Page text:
By Olivia Yu
Illustration: Martin O'Neill/Three in a Box
College scholarship recipients share how a sense of adventure, humour and community, among other things, are crucial to success.
Each year, the Ontario College of Teachers recognizes teaching excellence by awarding scholarships to those studying to become teachers. We caught up with a few past recipients to see what they’re doing now, what they’ve learned as teachers and what keeps them motivated.
Jennifer Cook likes to travel off the beaten path. Literally. Since graduating from her teacher education program in 2014, the Ontario Certified Teacher and artist has been living and working in Iqaluit, Nunavut, incorporating arts-based learning strategies in her teaching.
Cook fell in love with the Inuit culture when she worked briefly in Ottawa, which is why she chose to work farther afield. “I love learning about the Inuit people and their connection to the land. We don’t have traffic, streetlights or fences. I love the strong sense of community.”
Despite the differences between working in big cities like Ottawa and more remote ones such as Iqaluit, Cook says the principle of teaching remains the same: it’s about reaching your students. She personalizes her strategy and teaching methods as much as she can to suit individual student needs.
She also says that being open to learning from her students has kept her inspired. “For them, it’s the wonder of learning and the possibility of every day. They have an amazing sense of adventure and an openness to learning something new.”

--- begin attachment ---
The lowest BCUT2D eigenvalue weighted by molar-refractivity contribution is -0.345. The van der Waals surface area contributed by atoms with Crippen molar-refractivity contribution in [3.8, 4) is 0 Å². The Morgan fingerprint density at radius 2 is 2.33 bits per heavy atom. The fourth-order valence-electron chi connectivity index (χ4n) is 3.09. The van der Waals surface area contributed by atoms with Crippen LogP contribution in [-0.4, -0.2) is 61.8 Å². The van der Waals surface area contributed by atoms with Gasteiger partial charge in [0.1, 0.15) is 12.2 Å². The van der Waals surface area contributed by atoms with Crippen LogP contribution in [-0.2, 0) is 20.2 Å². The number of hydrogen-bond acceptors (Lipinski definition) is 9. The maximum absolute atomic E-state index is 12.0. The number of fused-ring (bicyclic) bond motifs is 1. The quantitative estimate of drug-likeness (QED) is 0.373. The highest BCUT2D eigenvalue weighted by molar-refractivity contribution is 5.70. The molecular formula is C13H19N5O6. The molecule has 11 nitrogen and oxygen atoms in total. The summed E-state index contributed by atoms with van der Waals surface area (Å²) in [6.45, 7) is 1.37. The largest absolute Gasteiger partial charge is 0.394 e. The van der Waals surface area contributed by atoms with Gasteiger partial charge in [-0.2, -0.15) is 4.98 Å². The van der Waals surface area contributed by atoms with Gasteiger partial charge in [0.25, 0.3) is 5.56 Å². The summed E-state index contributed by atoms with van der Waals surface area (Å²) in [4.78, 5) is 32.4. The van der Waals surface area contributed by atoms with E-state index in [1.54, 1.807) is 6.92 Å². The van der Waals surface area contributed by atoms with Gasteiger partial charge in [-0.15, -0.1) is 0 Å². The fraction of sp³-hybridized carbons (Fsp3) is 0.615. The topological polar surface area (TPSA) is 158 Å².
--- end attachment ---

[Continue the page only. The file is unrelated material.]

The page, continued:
Cook continues to keep her love of learning alive. She attended the World Indigenous Peoples Conference on Education last summer in Toronto, initiated a professional development workshop on creativity in the classroom for teachers in Iqaluit, and completed an independent study on arts-based learning strategies. In 2015, she finished the Dance Part One Additional Qualification, and volunteered at a Waldorf school in Toronto.
In the near future, the busy teacher plans to return to the Huntsville area, where she grew up, to teach, and hopes to start a community garden there — a place for everyone to grow and harvest food together.
For Cook, the key to keeping her passion ignited both in and out of her classroom is to be as creative as possible. “Incorporate what you love — painting, singing, dancing — into your teaching.”
William Snodgrass is all about variety. Since becoming a certified teacher, Snodgrass has taught at six schools, and he is grateful for that. Each school has given him diverse perspectives, new challenges and different rewards. Snodgrass has taught a number of subjects and now teaches English and music. He admits that music has been the one subject he always returns to.
Snodgrass didn’t always view teaching music as a career; instead, he saw it as an enjoyable pastime. But somewhere along the way that changed. His pastime became a career and his passion, something he could pass onto others.
But even before deciding to be a teacher, he was a natural at it. Snodgrass had a lot of experience working with children and music, so it was logical for him to combine the two.
“It’s a wonderful thing to do something you’re passionate about and make a career out of it,” he says.